Stay tuned, these are only 2 of a 5 song EP coming soon! Stay up with the happenings at www.raisetherentmusic.com
Sweet & Low Down was written in the blistering heat of a Rhode Island dance hall on my friend Brian’s back 40, sweat dripping off of dozens of twirling two-stepping couples. My wet bathing suit stuck tight to my body and my pond-water hair slicked back, lounging on a staircase at the back of the room taking in the tremendous energy and an unfiltered beer. I’ve always loved the times where, just for a minute, everything is all right. Everybody’s got a reason to smile, we’re all doing exactly what we want to be doing. But then, inevitably that minute passes and you flush with some kind of desire, the inexplicable rush of the human condition just has to wash away any hope of contentment. And there, under the brims of straw hats, perfect smiling mouths. Strong arms and bodies moving in time. Not just the pairs, not just the band, but the whole place, moving in time. And suddenly, nothing would ever be enough to sate me.
When I was a younger woman, a younger man gave me a book: archy and mehitabel by Don Marquis. Mehitabel was a grand old dame, reincarnated throughout history as many great women, and finally as a tattered alley cat who’d seen more than her share of heartbreak. How could I not fall in love with her? (For the record geeks of you out there, if you buy our first album and check the etching in the middle, you’ll see a bit of Mehitabel in there. Not to mention, I take my twitter name from her.) So, I took her spunk and glory and tatters and I rolled all that desire into a song.
The lip of your hat pouts like a child being cute to try to get his way
And I keep doing shots of you so I can feel you coursing through my veins
Flood it all away like a big rain
Falls from my shoulders in freckles and sweat and pain from the burn of the sun
Pops and crackles like a phonograph record one too many times spun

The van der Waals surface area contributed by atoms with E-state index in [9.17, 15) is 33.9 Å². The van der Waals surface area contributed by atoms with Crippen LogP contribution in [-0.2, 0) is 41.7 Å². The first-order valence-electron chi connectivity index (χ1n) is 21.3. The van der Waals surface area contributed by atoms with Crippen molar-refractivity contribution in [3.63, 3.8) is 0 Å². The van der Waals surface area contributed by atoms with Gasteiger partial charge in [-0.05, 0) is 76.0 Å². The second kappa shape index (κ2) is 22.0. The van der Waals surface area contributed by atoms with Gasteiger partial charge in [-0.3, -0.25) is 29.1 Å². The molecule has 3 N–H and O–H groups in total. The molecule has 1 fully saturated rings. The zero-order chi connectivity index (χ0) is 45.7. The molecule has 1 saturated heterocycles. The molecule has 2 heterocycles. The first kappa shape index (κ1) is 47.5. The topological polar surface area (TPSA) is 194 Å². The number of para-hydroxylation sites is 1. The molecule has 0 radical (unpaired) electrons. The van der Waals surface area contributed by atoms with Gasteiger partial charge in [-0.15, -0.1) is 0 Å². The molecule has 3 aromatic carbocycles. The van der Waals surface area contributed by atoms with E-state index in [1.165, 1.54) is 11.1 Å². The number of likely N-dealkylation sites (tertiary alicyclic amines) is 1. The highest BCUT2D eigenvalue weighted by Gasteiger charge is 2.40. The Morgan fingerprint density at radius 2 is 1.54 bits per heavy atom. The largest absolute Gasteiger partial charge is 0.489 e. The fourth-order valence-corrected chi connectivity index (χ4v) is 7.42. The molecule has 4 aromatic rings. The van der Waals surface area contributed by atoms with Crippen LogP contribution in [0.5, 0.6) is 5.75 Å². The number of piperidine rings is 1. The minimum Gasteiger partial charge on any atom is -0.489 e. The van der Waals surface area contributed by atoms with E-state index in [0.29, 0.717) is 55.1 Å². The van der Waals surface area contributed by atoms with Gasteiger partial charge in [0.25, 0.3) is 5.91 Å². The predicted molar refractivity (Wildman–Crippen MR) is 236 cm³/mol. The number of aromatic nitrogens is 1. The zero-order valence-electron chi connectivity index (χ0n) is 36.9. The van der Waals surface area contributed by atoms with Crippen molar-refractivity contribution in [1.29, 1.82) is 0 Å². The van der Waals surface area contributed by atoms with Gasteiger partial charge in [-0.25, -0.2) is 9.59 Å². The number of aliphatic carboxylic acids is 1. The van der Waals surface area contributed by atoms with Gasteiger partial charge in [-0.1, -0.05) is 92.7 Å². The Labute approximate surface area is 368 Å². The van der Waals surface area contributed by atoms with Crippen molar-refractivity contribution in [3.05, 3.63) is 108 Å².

Aren’t you the quiet one, afraid the have a little fun?
So I try to divine a version of the truth that you can believe for tonight
And I’m getting so good at it I’ve nearly convinced myself this water is wine or that you could be mine
I hang like a suit that has been fitted to too many men, let out and hemmed in
And I’m prowling through alleys of discarded reason why you should care
Until I throw my hands up in the air, ain’t’ it a pretty despair?
Friendliest Room In Town began in a bar. As all good things seem to do. We were working on the first record, and collaborating closely with Gabe Chandler on the Nostradamus re-write for the studio version. There’s a hole-in-the-wall pub called the Dutch Tavern in New London that enjoys the longest running history around, not to mention that it was a favorite haunt of New London’s errant playwright son Eugene O’Neill. These days, it’s THE watering hole/alternate living room for working artists and blue collar types, and everybody that’s anybody finds their way in for a brew now and again. On the wall above the window there is an illuminated Shaefer Beer sign that dubs it the “Friendliest Place In Town”. Well, writing tablet and beers in hand, Craig Edwards and I sat down with Gabe to hash out the last of the plan for Nostradamus and we were soon joined by the Weird Beards’ bass man, Jake Kaeser for the usual chop-busting, idea-crunching, and general fun.
Before there was television, Victorian gentility had to find ways to entertain themselves and each other. One of their goofs to pass the time was called the “Exquisite Corpse”, a game in which you passed around a piece of paper and each person would write down a line, folding down the page so that the next person in the round could only see the line immediately before their own. At the end of the sheet, the page would be unfolded and read aloud. So, to entertain each other, we started a corpse. So was born the Friendliest Room In Town, I shaped it up and added the choruses.
The bodies pile in and the kettle’s on the boil
Friendliest room in town starts with a smile from a boy
There’s an easy warmth on the evening breeze
Regretless bounding joy of a moment I could seize
And the box is playing Williams, not the second or the third
The clock gave a sudden fright, poor hands afraid of heights
And someone’s going down tonight
I summon all my talents to balance on the fence
But my face feels like the inside of a shoe
I listen to the wind just looking for a word
But it’s been miles since the last I heard of you
Just then the floor began to shudder
and the walls began to tilt
And the smiling boy’s intentions are all riddled with guilt
And the box is playing Waits, so why should I hesitate
When I am burning from both ends & the hour is getting late & I’m going down tonight
Whiskey misted memories interrupt each other often
So I say let’s just let our bodies do the talkin’
Walking wounded, telling stories
Seeking glories to soften our woes
And the box became a siren, and the sky is getting light
And it’s time to say good night